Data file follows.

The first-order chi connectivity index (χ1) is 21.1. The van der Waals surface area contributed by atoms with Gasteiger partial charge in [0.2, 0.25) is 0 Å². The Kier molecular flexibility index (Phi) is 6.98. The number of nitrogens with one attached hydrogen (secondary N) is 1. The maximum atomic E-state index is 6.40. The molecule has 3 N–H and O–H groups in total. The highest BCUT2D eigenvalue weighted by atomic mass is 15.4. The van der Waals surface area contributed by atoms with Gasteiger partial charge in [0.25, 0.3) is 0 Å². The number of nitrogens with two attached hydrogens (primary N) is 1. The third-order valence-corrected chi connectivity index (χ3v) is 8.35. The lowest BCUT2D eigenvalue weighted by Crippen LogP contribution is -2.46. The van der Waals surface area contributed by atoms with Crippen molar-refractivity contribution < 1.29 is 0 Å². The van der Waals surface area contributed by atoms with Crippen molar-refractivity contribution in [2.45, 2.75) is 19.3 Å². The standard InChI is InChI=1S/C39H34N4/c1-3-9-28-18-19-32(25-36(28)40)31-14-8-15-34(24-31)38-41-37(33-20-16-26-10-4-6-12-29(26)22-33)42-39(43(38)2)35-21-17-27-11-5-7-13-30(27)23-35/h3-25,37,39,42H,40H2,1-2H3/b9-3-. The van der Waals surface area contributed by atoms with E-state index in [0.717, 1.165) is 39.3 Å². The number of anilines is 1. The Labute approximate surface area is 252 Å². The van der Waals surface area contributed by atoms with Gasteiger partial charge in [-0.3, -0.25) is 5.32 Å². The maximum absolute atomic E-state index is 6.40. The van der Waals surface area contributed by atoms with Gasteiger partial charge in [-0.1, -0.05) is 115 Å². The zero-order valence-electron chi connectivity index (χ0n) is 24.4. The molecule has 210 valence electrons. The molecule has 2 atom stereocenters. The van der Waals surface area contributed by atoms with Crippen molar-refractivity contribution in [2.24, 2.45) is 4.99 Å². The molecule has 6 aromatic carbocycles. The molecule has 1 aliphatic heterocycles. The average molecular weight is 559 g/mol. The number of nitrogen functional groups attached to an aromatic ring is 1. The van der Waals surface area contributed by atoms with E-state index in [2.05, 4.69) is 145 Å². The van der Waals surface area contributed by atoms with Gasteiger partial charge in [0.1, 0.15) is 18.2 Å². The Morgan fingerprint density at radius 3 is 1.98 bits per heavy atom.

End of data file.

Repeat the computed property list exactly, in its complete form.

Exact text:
The first-order chi connectivity index (χ1) is 21.1. The van der Waals surface area contributed by atoms with Gasteiger partial charge in [0.2, 0.25) is 0 Å². The Kier molecular flexibility index (Phi) is 6.98. The number of nitrogens with one attached hydrogen (secondary N) is 1. The maximum atomic E-state index is 6.40. The molecule has 3 N–H and O–H groups in total. The highest BCUT2D eigenvalue weighted by atomic mass is 15.4. The van der Waals surface area contributed by atoms with Gasteiger partial charge in [0.25, 0.3) is 0 Å². The number of nitrogens with two attached hydrogens (primary N) is 1. The third-order valence-corrected chi connectivity index (χ3v) is 8.35. The lowest BCUT2D eigenvalue weighted by Crippen LogP contribution is -2.46. The van der Waals surface area contributed by atoms with Crippen molar-refractivity contribution < 1.29 is 0 Å². The van der Waals surface area contributed by atoms with Crippen molar-refractivity contribution in [2.45, 2.75) is 19.3 Å². The standard InChI is InChI=1S/C39H34N4/c1-3-9-28-18-19-32(25-36(28)40)31-14-8-15-34(24-31)38-41-37(33-20-16-26-10-4-6-12-29(26)22-33)42-39(43(38)2)35-21-17-27-11-5-7-13-30(27)23-35/h3-25,37,39,42H,40H2,1-2H3/b9-3-. The van der Waals surface area contributed by atoms with E-state index in [0.717, 1.165) is 39.3 Å². The number of anilines is 1. The Labute approximate surface area is 252 Å². The van der Waals surface area contributed by atoms with Gasteiger partial charge in [-0.3, -0.25) is 5.32 Å². The maximum absolute atomic E-state index is 6.40. The van der Waals surface area contributed by atoms with Gasteiger partial charge in [-0.1, -0.05) is 115 Å². The zero-order valence-electron chi connectivity index (χ0n) is 24.4. The molecule has 210 valence electrons. The molecule has 2 atom stereocenters. The van der Waals surface area contributed by atoms with Crippen molar-refractivity contribution in [2.24, 2.45) is 4.99 Å². The molecule has 6 aromatic carbocycles. The molecule has 1 aliphatic heterocycles. The average molecular weight is 559 g/mol. The number of nitrogen functional groups attached to an aromatic ring is 1. The van der Waals surface area contributed by atoms with E-state index in [2.05, 4.69) is 145 Å². The van der Waals surface area contributed by atoms with Gasteiger partial charge in [0.1, 0.15) is 18.2 Å². The Morgan fingerprint density at radius 3 is 1.98 bits per heavy atom.